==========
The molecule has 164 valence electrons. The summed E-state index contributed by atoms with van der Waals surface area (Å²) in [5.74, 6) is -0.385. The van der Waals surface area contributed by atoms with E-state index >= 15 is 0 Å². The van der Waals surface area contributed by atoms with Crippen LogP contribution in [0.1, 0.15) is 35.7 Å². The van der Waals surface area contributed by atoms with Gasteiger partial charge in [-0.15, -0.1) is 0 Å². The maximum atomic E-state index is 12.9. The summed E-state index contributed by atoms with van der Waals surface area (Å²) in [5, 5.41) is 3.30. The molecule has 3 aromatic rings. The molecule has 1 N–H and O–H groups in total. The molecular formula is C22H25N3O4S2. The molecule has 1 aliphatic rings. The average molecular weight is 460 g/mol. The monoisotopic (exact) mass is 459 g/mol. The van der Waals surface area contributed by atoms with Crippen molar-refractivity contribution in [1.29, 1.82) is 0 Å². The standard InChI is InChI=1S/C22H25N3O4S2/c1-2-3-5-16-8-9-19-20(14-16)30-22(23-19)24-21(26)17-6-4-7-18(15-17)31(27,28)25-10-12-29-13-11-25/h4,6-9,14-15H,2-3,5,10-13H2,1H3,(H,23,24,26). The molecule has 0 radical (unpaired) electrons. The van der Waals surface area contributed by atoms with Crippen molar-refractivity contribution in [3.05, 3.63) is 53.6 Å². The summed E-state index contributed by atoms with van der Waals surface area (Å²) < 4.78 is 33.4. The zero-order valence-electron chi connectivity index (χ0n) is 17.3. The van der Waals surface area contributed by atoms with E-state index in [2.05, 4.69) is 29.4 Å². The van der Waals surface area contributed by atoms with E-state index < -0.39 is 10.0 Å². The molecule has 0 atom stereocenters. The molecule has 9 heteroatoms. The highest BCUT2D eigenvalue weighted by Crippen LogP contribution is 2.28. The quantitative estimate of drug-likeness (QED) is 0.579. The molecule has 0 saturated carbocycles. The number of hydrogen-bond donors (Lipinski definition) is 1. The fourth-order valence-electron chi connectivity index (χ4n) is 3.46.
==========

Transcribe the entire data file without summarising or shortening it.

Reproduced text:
The molecule has 164 valence electrons. The summed E-state index contributed by atoms with van der Waals surface area (Å²) in [5.74, 6) is -0.385. The van der Waals surface area contributed by atoms with E-state index >= 15 is 0 Å². The van der Waals surface area contributed by atoms with Crippen LogP contribution in [0.1, 0.15) is 35.7 Å². The van der Waals surface area contributed by atoms with Gasteiger partial charge in [-0.15, -0.1) is 0 Å². The maximum atomic E-state index is 12.9. The summed E-state index contributed by atoms with van der Waals surface area (Å²) in [5, 5.41) is 3.30. The molecule has 3 aromatic rings. The molecule has 1 N–H and O–H groups in total. The molecular formula is C22H25N3O4S2. The molecule has 1 aliphatic rings. The average molecular weight is 460 g/mol. The monoisotopic (exact) mass is 459 g/mol. The van der Waals surface area contributed by atoms with Crippen molar-refractivity contribution in [1.29, 1.82) is 0 Å². The standard InChI is InChI=1S/C22H25N3O4S2/c1-2-3-5-16-8-9-19-20(14-16)30-22(23-19)24-21(26)17-6-4-7-18(15-17)31(27,28)25-10-12-29-13-11-25/h4,6-9,14-15H,2-3,5,10-13H2,1H3,(H,23,24,26). The molecule has 0 radical (unpaired) electrons. The van der Waals surface area contributed by atoms with Crippen molar-refractivity contribution in [3.05, 3.63) is 53.6 Å². The summed E-state index contributed by atoms with van der Waals surface area (Å²) < 4.78 is 33.4. The zero-order valence-electron chi connectivity index (χ0n) is 17.3. The van der Waals surface area contributed by atoms with E-state index in [2.05, 4.69) is 29.4 Å². The van der Waals surface area contributed by atoms with E-state index < -0.39 is 10.0 Å². The molecule has 0 atom stereocenters. The molecule has 9 heteroatoms. The highest BCUT2D eigenvalue weighted by Crippen LogP contribution is 2.28. The quantitative estimate of drug-likeness (QED) is 0.579. The molecule has 0 saturated carbocycles. The number of hydrogen-bond donors (Lipinski definition) is 1. The fourth-order valence-electron chi connectivity index (χ4n) is 3.46.